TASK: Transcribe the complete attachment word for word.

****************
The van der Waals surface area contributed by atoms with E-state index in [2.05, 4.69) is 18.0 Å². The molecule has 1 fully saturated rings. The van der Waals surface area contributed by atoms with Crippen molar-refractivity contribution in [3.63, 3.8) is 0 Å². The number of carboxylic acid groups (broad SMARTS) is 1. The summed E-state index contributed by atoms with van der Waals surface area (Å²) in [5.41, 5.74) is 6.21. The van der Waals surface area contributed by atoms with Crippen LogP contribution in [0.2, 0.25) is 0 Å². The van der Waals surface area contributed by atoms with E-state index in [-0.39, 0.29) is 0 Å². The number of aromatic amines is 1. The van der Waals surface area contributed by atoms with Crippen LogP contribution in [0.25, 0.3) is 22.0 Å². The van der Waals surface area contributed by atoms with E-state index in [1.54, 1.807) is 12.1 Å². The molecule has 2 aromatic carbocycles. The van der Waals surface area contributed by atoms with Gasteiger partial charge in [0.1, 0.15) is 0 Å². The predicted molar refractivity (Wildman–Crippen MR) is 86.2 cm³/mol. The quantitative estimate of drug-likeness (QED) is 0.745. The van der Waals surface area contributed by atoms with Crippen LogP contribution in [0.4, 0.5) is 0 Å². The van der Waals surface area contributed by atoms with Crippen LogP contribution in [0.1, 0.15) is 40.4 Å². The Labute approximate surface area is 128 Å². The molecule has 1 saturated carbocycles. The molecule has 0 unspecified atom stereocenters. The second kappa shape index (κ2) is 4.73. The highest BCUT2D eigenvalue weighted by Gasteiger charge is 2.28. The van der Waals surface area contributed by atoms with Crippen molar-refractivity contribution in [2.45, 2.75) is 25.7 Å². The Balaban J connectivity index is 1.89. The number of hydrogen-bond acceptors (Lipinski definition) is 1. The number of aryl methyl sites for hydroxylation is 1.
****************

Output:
The van der Waals surface area contributed by atoms with E-state index in [2.05, 4.69) is 18.0 Å². The molecule has 1 fully saturated rings. The van der Waals surface area contributed by atoms with Crippen molar-refractivity contribution in [3.63, 3.8) is 0 Å². The number of carboxylic acid groups (broad SMARTS) is 1. The summed E-state index contributed by atoms with van der Waals surface area (Å²) in [5.41, 5.74) is 6.21. The van der Waals surface area contributed by atoms with Crippen LogP contribution in [0.2, 0.25) is 0 Å². The van der Waals surface area contributed by atoms with E-state index in [-0.39, 0.29) is 0 Å². The number of aromatic amines is 1. The van der Waals surface area contributed by atoms with Crippen LogP contribution in [0.25, 0.3) is 22.0 Å². The van der Waals surface area contributed by atoms with E-state index in [1.54, 1.807) is 12.1 Å². The molecule has 2 aromatic carbocycles. The van der Waals surface area contributed by atoms with Gasteiger partial charge in [0.1, 0.15) is 0 Å². The predicted molar refractivity (Wildman–Crippen MR) is 86.2 cm³/mol. The quantitative estimate of drug-likeness (QED) is 0.745. The van der Waals surface area contributed by atoms with Crippen LogP contribution in [0.4, 0.5) is 0 Å². The van der Waals surface area contributed by atoms with Crippen LogP contribution in [0.1, 0.15) is 40.4 Å². The Labute approximate surface area is 128 Å². The molecule has 1 saturated carbocycles. The molecule has 0 unspecified atom stereocenters. The second kappa shape index (κ2) is 4.73. The highest BCUT2D eigenvalue weighted by Gasteiger charge is 2.28. The van der Waals surface area contributed by atoms with Crippen molar-refractivity contribution in [2.45, 2.75) is 25.7 Å². The Balaban J connectivity index is 1.89. The number of hydrogen-bond acceptors (Lipinski definition) is 1. The number of aryl methyl sites for hydroxylation is 1.